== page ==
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Infect Immun. 1980 Jul;29(1):144-51.

Kinetics of changes induced by indigenous microbiota in the activity levels of alkaline phosphatase and disaccharidases in small intestinal enterocytes in mice.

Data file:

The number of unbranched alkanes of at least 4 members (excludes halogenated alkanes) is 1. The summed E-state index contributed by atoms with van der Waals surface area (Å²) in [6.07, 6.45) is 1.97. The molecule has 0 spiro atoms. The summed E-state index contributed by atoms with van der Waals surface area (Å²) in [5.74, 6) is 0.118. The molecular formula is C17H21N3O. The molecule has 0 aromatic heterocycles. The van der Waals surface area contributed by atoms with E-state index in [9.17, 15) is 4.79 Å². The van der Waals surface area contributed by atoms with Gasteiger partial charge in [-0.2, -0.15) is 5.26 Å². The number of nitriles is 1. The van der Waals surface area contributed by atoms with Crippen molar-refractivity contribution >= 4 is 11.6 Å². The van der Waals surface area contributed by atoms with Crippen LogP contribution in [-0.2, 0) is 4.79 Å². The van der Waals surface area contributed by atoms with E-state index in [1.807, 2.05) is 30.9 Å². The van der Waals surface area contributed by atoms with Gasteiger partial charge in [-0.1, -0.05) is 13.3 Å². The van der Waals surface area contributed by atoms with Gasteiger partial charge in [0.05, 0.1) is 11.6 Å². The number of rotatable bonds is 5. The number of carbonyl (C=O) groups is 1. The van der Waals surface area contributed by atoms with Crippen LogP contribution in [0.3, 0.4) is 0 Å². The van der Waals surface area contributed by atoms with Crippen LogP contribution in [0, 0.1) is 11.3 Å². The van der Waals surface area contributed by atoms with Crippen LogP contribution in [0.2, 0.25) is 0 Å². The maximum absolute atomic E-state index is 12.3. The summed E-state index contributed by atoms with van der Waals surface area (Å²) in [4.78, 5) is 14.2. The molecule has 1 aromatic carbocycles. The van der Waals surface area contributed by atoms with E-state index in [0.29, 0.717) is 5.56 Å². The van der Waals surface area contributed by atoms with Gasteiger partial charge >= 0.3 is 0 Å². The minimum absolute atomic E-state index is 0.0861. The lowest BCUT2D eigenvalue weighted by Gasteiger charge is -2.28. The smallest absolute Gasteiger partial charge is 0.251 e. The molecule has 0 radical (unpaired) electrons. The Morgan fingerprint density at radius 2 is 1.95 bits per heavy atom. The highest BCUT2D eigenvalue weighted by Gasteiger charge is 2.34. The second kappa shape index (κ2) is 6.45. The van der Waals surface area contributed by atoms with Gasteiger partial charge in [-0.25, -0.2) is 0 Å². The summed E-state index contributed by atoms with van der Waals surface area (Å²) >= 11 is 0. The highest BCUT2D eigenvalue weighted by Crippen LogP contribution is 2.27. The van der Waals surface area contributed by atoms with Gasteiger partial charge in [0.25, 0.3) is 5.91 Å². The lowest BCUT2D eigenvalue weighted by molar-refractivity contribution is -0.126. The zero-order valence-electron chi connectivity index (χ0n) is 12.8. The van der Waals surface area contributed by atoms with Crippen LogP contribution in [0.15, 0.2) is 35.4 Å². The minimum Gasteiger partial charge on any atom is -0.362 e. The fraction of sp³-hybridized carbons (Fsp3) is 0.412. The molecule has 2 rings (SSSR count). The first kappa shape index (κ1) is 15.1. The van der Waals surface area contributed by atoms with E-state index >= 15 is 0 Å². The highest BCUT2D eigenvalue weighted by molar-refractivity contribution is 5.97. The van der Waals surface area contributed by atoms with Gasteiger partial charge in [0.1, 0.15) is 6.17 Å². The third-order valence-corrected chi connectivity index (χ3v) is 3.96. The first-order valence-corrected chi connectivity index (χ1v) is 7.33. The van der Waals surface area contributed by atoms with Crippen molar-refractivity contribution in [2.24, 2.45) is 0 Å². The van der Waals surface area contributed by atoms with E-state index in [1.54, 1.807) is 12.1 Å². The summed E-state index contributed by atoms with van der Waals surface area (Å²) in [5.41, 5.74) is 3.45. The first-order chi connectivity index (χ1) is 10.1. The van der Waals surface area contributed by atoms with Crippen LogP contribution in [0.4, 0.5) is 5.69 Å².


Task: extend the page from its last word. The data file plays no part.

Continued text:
The concentration of protein and the activities of alkaline phosphatase, maltase, and sucrase were measured in saline extracts of the proximal small intestine of germfree and ex-germfree mice colonized with an indigenous microflora. The two populations of animals were maintained in plastic film isolators under tightly controlled environmental and nutritional conditions. Samples were taken at 0, 4, 8, 12, and 17 days and at 3, 4, 5, 6, 7, and 8 weeks after association. The activities were expressed as specific activities and as total units per segment of small intestine. Enzymatic activities expressed in both ways fluctuated considerably in the samples taken from one time to the next in animals of both types. The activities expressed as total units per segment of bowel of all three enzymes had decreased from levels in germfree animals by as early as 4 days after association. The total units of activity per segment of bowel tested continued to decrease for approximately 3 weeks in the associated animals to levels two- to fivefold lower than those of germfree animals. However, the specific activities of the three enzymes in the animals of the two types became less disparate at later sample times. This latter result is predictable because the concentration of protein extractable from the small intestines of the mice of the two types was the same at the beginning of the experiment, but by the later sampling times, the concentration of protein extractable from small bowels of ex-germfree mice was significantly lower than that from germfree mice. The fluctuations in levels of the enzymatic activities, even under controlled environmental and nutritional conditions, point to the necessity of using such conditions and a kinetic approach in studies of the effects of the microbiota on the activities of enzymes in the microvillous membranes of small bowel enterocytes. The changes in protein concentrations suggest that such activities and the amounts of protein extractable from the mucosa are influenced by different properties of the microflora. Thus, studies in which the enzymes are extracted from the entire mucosa and the activities are expressed as units per weight of extractable protein may give misleading results concerning the influence of the microbiota on the enterocyte membranes.

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